Judge rules bank entitled to repossess home despite not agreeing 'more sensible' terms

A couple have no legal defence to an order for repossession of their home by Permanent TSB over default on mortgage payments, a High Court judge has ruled.

Judge rules bank entitled to repossess home despite not agreeing 'more sensible' terms

By Ann O'Loughlin

A couple have no legal defence to an order for repossession of their home by Permanent TSB over default on mortgage payments, a High Court judge has ruled.

Mr Justice Michael White said he was putting a six-month stay on the possession order to allow Eric and Sharon Mallon consider entering the insolvency process.

He was critical of PTSB for failing to consider a long-term “sensible” arrangement with the couple.

He also said they had failed to face up to their insolvency and he was urging them to get “good advice from a Personal Insolvency Practitioner.

This would be preferable to relying on others who had told them to advance 30-40 points in their High Court case which were “just nonsense”, the judge told Sharon Mallon, representing herself.

The couple, of Trinity Cottage, Mullingar, Co Westmeath, had appealed against a July 2015 Circuit Court order granting PTSB possession of their home.

They had initially borrowed some €150,000 from Irish Life and Permanent plc, PTSB’s predecessor in title.

The judge noted they executed a deed of charge in April 2003 which covered all present and future advances to them and acknowledged they were bound by a mortgage condition which provided the total debt shall become immediately payable to Permanent TSB if there was default in making two monthly mortgage repayments.

In 2007, the couple sought, obtained and accepted a further loan facility for €212,000, repayable over 20 years via monthly instalments of €1,470 with a variable rate of 5.6%. That offer was to pay off two credit union loans and three loans with PTSB, including the original mortgage. That loan was also secured on their Mullingar property.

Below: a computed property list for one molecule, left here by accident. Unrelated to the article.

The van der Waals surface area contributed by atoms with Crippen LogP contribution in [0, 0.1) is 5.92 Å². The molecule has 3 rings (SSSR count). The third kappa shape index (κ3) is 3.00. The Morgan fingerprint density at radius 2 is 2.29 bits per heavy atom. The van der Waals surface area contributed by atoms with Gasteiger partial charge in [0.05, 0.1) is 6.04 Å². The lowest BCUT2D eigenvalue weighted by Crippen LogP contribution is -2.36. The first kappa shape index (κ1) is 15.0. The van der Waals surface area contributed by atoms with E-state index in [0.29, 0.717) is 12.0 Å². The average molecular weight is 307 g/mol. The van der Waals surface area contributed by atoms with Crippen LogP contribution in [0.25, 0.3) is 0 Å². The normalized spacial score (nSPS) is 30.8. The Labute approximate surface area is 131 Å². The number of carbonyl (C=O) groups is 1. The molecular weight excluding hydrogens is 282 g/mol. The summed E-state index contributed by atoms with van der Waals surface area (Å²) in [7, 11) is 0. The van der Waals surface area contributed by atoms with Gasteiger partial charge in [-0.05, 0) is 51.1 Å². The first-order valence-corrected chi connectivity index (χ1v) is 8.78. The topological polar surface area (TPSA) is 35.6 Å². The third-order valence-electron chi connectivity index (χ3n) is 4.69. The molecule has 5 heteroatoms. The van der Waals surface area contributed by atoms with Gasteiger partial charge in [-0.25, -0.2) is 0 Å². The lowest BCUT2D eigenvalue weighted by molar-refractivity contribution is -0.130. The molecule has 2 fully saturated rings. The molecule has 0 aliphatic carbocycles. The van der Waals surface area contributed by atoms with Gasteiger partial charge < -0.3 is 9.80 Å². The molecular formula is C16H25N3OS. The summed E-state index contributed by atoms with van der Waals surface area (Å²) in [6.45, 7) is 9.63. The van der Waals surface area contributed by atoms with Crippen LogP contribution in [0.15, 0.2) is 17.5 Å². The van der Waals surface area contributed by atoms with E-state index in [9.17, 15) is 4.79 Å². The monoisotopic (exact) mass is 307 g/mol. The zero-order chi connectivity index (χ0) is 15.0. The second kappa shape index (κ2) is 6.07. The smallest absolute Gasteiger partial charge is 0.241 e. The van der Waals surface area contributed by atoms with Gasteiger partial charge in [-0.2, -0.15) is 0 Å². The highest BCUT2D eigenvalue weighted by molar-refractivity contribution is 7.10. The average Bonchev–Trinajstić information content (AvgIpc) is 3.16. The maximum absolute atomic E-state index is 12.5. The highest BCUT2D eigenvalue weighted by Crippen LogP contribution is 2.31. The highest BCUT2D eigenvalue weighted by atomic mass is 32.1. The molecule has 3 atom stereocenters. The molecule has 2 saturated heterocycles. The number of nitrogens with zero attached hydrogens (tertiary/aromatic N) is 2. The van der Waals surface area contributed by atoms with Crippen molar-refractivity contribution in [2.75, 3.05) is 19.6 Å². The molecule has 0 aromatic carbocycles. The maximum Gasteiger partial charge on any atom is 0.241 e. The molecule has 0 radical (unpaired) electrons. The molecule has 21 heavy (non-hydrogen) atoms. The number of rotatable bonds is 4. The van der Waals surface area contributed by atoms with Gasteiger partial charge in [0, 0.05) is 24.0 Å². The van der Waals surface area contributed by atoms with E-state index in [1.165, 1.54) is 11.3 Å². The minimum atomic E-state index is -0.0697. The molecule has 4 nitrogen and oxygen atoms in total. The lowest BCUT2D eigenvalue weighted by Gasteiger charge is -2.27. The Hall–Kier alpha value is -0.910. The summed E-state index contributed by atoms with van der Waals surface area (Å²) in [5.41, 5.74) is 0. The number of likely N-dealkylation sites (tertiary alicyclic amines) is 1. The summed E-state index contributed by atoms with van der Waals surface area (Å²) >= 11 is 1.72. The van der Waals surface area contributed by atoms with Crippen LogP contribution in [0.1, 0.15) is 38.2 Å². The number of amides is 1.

The judge said the couple were consistently in breach of the terms of their contract with PTSB since June 2011, a period of some six years.

He had no jurisdiction to decide if PTSB acted unfairly by not agreeing to more favourable terms for the couple, he said.

He said the bank did operate the code of conduct on mortgage arrears.

He accepted the offers made by PTSB were “narrow in focus” by just allowing reduced monthly payments over short periods and it never agreed to longer term restructuring or “more sensible long-term relief”.

The couple also never faced the reality they were insolvent and unable to meet their debt responsibilities, he also said.

Arising from arrears, the bank ultimately sought and secured a possession order from the Circuit Court in July 2015.

In his judgment dismissing the couple’s appeal over that order, Mr Justice White noted the mortgage arrears in November 2016 were some €79,000. The appellants had raised no ground of appeal entitling the High Court to set aside that order, he ruled.

After his judgment, Ms Mallon told the court the couple had tried to contact PTSB’s legal department to try and have talks with a view to resolving the situation.

The judge said he was critical in his judgment of PTSB but he must implement the law and had no jurisdiction to make comments concerning fairness or otherwise.

While he considered a long-term arrangement was what was required, the bank did not want to do that, he said. In the circumstances, he told Ms Mallon he was urging her to get good advice and not advice from people telling her to advance 30-40 points which were “just nonsense”.

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